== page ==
Movie Barcodes

I loved the Moviebarcode site that I found via MetaFilter and wanted to create some barcodes of my own. After a bit of fiddling I managed to produce some reasonable facsimiles using a combination of VLC and ImageMagick.

This example barcode is from Sleep Dealer.

I used VLC under Windows 7 and ImageMagick under Ubuntu Linux because that’s where they were already installed, but I imagine the commands are pretty similar irrespective of which OS you are using.

Step 1 – Extract images

vlc movie.avi --video-filter=scene --scene-prefix=movie --scene-ratio=90 --scene-path=c:\movie

The important option is scene-ratio which tells VLC how many frames to capture. A value of 90 captures every ninetieth frame and will create about two thousand images for a two hour film; VLC creates .png files by default but you can force it to create JPEGs by adding --scene-format=jpg. The scene-path command tells VLC where to store the images; if you omit this option it uses the default folder (My Pictures in Windows).

This step does require VLC to play the whole movie at normal speed, but muting the sound and leaving it running in the background isn’t a problem.

Step 2 – Resize images

To create the barcode each frame needs to be reduced to one pixel wide using ImageMagick. You can do this in two ways: resizing or cropping. Resizing gives a better “average” of the frame but cropping gives a sharper image. These commands also convert the .png files to .jpg files which helps to save disk space.

convert *.png -resize 1x{screenshot height}\! movie.jpg

convert *.png -crop 1x{screenshot height}+X+Y movie.jpg

The \! option prevents ImageMagick from preserving the aspect ratio of the original image when resizing and the +X and +Y options tell ImageMagick where in the image to crop; you probably want to select X to be halfway across your image and Y to be zero. In both cases you’ll need to replace {screenshot height} with whatever the size of your original screenshots is.

Step 3 – Assemble barcode

Using ImageMagick:

montage -geometry +0+0 -tile x1 *.jpg barcode.png

The -geometry +0+0 command ensures that there is no border between images and the -tile x1 option tells ImageMagick to create a montage that is only one image high, i.e. one long stream. You need to be careful with how your files are numbered before this stage because ImageMagick works alphabetically and will add image100.jpg before image20.jpg.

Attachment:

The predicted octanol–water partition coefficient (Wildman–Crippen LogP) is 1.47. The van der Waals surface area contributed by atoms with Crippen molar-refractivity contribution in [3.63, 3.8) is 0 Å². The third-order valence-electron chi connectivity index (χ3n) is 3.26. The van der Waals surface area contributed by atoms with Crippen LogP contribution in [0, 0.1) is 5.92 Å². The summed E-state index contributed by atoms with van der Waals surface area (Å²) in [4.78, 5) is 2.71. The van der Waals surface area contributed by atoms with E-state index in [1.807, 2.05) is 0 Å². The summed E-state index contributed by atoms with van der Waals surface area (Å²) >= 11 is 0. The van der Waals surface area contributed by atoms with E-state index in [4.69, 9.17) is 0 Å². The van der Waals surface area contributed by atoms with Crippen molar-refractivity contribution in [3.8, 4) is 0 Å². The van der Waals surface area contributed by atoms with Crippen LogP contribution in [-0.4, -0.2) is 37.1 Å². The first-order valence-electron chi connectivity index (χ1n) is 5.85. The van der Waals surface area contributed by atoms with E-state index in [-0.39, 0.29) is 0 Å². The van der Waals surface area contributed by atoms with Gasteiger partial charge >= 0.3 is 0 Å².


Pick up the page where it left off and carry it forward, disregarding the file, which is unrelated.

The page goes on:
Step 4 (optional) – Smooth barcode

If you want a smoother result you can shrink the barcode down to one pixel high and then expand it back out to your desired size. Shrinking finds the average colour and when expanding back out the you get a smooth result containing only the averaged colour.

Smoothed version of the example Sleep Dealer barcode.

If you have any problems, questions or hints, or if you want me to produce a movie barcode for you, post in the comments below.

50 thoughts on “Movie Barcodes

  1. Thanks for figuring this out, it’s fun!

    Just wanted to let you know that there’s a much faster way of doing the first step if you have access to mplayer. You can do:

    mplayer -framedrop -speed 100 -vf framestep=90 -nosound -vo jpeg movie.avi

    Where, as above, -framestep=90 means extract every 90th frame. the -vo jpeg writes things out as jpegs (you can do -vo png if you want, but since we’re going to jpeg later anyway it’s mostly a waste of space).

    The -speed 100 tells mplayer to try and play back at 100 times the standard speed. my computer couldn’t quite go that fast, but it did manage to do an hour of 1280×720 video in about 15 minutes, so that’s certainly an improvement. the -framedrop and -nosound are just optimizations, which are not technically needed but will probably make things go a bit faster.

    Finally, here’s a barcode I made of episode 1 of Carnivale. It looks about as I expected.

  2. I ripped more than 11.000 frames from the movie Amelie. Now I want to combine those through Image-Magick. Problem is that IM save everything into memory before outputting. My whole computer holds at that moment. Using more than 16Gigs of RAM. Is there a way to let image magick do the resizing frame by frame?

  3. Could you rename a thousand at a time, and process each as a batch? 11000 frames is a lot of images though – do you really need that many?

  4. how do you do step 1? can anyone guide me through the process? I don’t know how to work around these command lines. I’m using VLC, windows 7

  5. To be brutally honest, if you’re not happy working with the command line, then this process is probably not for you. :(

    I used Windows 7 and Ubuntu because that’s where the software was installed; it is possible to do the entire process under Windows if you want.

  6. Yes this is new to me. :| But I think this movie barcode is a pretty neat project and I would love to try it. thanks for the reply!

  7. I’m trying to barcode pulp fiction, and maybe schindler’s list. Anyway, I finally managed to get Step 1 done. phew

  8. curious, how did you set it to name your files? even if i add a few digit padding, it seems to jumble the images in the final montage. Thoughts?

  9. Or, you could use this process, worked great for me:

    montage -geometry +0+0 -tile x1 'ls -1rtc NAME*.jpg |xargs' NAME.png

    which lists the files in the correct order.

  10. What utility did you use to make sure the file had the correct file names? And what logic did you use in naming them? Leading zeroes? Thanks.